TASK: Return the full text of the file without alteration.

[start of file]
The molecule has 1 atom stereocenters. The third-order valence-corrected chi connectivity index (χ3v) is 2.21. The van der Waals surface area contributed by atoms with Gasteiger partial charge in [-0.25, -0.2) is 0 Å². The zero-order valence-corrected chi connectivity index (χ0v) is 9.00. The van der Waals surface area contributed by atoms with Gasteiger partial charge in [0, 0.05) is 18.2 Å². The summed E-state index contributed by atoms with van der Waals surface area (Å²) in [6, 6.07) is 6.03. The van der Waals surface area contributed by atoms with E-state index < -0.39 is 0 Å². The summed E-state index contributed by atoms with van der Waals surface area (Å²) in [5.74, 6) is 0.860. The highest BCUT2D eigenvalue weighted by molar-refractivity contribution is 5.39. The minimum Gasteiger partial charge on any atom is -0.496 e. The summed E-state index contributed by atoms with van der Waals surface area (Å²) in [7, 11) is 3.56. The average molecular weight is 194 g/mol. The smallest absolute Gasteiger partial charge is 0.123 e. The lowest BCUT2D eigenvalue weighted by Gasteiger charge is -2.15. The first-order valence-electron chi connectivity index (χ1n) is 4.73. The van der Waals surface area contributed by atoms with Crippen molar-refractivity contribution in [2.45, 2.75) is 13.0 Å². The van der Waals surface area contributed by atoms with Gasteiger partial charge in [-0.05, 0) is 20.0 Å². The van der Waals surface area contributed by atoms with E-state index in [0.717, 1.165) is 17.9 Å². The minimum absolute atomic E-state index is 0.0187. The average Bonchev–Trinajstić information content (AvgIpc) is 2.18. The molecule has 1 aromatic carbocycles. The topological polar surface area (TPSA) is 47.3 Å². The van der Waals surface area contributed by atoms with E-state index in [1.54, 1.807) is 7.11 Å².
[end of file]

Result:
The molecule has 1 atom stereocenters. The third-order valence-corrected chi connectivity index (χ3v) is 2.21. The van der Waals surface area contributed by atoms with Gasteiger partial charge in [-0.25, -0.2) is 0 Å². The zero-order valence-corrected chi connectivity index (χ0v) is 9.00. The van der Waals surface area contributed by atoms with Gasteiger partial charge in [0, 0.05) is 18.2 Å². The summed E-state index contributed by atoms with van der Waals surface area (Å²) in [6, 6.07) is 6.03. The van der Waals surface area contributed by atoms with E-state index < -0.39 is 0 Å². The summed E-state index contributed by atoms with van der Waals surface area (Å²) in [5.74, 6) is 0.860. The highest BCUT2D eigenvalue weighted by molar-refractivity contribution is 5.39. The minimum Gasteiger partial charge on any atom is -0.496 e. The summed E-state index contributed by atoms with van der Waals surface area (Å²) in [7, 11) is 3.56. The average molecular weight is 194 g/mol. The smallest absolute Gasteiger partial charge is 0.123 e. The lowest BCUT2D eigenvalue weighted by Gasteiger charge is -2.15. The first-order valence-electron chi connectivity index (χ1n) is 4.73. The van der Waals surface area contributed by atoms with Crippen molar-refractivity contribution in [2.45, 2.75) is 13.0 Å². The van der Waals surface area contributed by atoms with Gasteiger partial charge in [-0.05, 0) is 20.0 Å². The van der Waals surface area contributed by atoms with E-state index in [0.717, 1.165) is 17.9 Å². The minimum absolute atomic E-state index is 0.0187. The average Bonchev–Trinajstić information content (AvgIpc) is 2.18. The molecule has 1 aromatic carbocycles. The topological polar surface area (TPSA) is 47.3 Å². The van der Waals surface area contributed by atoms with E-state index in [1.54, 1.807) is 7.11 Å².